2022, however, can hardly be considered “normal circumstances”. Forces are at work which could take Chicago’s current crime crisis and turn it into something truly dystopian.
Higher fuel prices, along with a surfeit of news articles explaining the intricacies involved therein, are suddenly everywhere. For 11 days in a row now, national average gas prices have reached a new record high- with no signs of reversing.
The national average of $4.593 per gallon, as reported Friday by the American Automobile Association, is squeezing consumers already caught within the vice-like grip of higher inflation and a consumer price index that has swelled 8.3% compared to April 2021.
Ten years ago, the ultimate pain-point for working class consumers on a gallon of gasoline was $4 per gallon. In 2022, some market experts put that number at $5 per gallon. If they are right, and even if they are wrong, American motorists are being forewarned to expect that number and higher.
In California, gas is already approaching $6 per gallon. Analysts from JP Morgan are warning $6 may soon become the national average. Gas stations in Washington are reprogramming their pumps to prepare for $10 per gallon.
Given this factor and so many others, it’s no wonder a majority of CEOs are expecting a recession to hit in 2023, if not before.
“Sixty-one percent of CEOs said economic conditions were worse than six months ago, up from 35% in the first quarter,” reported the investment site, Investopedia, on May 19, 2022. “Thirty-seven percent of the CEOs said conditions in their own industries were worse than six months ago, up from 22% in the first quarter.”
Even previously untouchable companies- Target, Walmart, Apple- are reporting dips in profits and experiencing major stock turbulence on Wall Street. And if those companies are having problems, small and mid-size business- already weakened by over two years of pandemic-related setbacks- must be on the brink of ruination.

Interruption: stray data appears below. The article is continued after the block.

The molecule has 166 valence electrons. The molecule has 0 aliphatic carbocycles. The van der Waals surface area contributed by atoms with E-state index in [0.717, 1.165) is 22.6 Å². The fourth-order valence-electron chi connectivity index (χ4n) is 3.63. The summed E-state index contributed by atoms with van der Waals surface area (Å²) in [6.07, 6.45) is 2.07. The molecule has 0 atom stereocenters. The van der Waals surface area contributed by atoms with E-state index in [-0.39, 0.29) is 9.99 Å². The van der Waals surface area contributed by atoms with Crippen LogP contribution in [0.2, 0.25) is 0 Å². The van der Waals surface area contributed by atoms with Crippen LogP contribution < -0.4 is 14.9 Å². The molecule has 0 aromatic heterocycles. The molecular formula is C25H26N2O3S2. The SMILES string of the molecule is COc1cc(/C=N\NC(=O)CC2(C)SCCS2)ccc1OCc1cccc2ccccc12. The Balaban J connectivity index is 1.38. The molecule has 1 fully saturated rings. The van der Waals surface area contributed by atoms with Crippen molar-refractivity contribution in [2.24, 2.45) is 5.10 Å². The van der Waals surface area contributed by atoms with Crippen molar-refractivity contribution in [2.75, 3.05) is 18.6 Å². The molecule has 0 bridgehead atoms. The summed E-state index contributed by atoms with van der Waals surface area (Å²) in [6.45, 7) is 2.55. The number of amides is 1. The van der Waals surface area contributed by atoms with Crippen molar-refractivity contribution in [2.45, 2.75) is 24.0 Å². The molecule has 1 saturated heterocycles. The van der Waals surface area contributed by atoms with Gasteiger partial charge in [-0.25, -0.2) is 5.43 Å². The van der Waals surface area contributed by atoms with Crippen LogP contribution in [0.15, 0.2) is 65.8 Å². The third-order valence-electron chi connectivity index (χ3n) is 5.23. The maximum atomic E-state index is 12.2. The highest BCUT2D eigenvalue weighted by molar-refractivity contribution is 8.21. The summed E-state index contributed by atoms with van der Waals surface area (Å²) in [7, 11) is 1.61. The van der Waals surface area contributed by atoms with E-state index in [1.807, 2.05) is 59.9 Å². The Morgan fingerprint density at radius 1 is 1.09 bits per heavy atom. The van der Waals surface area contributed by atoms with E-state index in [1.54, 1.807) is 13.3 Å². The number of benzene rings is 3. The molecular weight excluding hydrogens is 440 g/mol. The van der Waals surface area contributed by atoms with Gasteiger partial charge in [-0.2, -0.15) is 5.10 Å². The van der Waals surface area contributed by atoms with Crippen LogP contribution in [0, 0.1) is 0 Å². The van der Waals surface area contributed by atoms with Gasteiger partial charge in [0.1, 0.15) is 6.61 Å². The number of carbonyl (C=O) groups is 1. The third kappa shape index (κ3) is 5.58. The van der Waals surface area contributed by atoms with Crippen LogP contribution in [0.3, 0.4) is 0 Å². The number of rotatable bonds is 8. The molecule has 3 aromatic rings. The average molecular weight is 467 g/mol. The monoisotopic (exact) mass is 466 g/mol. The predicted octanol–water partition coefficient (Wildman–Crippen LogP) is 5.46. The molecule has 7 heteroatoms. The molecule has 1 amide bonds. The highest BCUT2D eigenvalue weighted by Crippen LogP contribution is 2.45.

“Rents in the U.S. just hit another record high,” reported CNN this week with an unmistakable sigh. “The national median rent was $1,827 a month in April, up 16.7% from a year ago, according to a report from Realtor.com. Rent has been steadily increasing since early last year. If recent trends continue, the report projects the typical rent could be more than $2,000 a month by August.”
There is no escape in the real estate market for those looking to buy a house, either, especially first-time home buyers, many of who have been effectively priced out of the market by a rapid surge in prices. Building materials for new homes have increased right along with the price of existing homes.
On one hand, property owners have seen their equity swell as their homes have appreciated in the current market; on the other, those same homeowners are about to be hit by higher property tax assessments.
It is a vicious cycle: Consumers squeezed by a wave of rising costs are closing their wallets, companies stricken by losing profits or marketshare are raising prices. If this keeps up, it won’t be long until the layoffs start.
Netflix, the previously untouchable streaming giant, once the media David to Blockbuster’s Goliath, has been bleeding subscribers. The company announced layoffs this week and they aren’t alone. Companies have already begun moving out of downtown Chicago, and an economic downturn in the Windy City isn’t likely to improve crime statistics. Rather, it is more likely to make the problem significantly worse.
City leaders in Chicago might need a new strategy to deal with crime in Chicago, which has been spiraling out-of-control for some time now and shows no sign of even slowing, let alone reversing.
If things are allowed to get much worse, it may be too late to pull Chicago back from the brink of following in the footsteps of another once-prosperous midwestern city fallen on hard times: Detroit.
(contributing writer, Brooke Bell)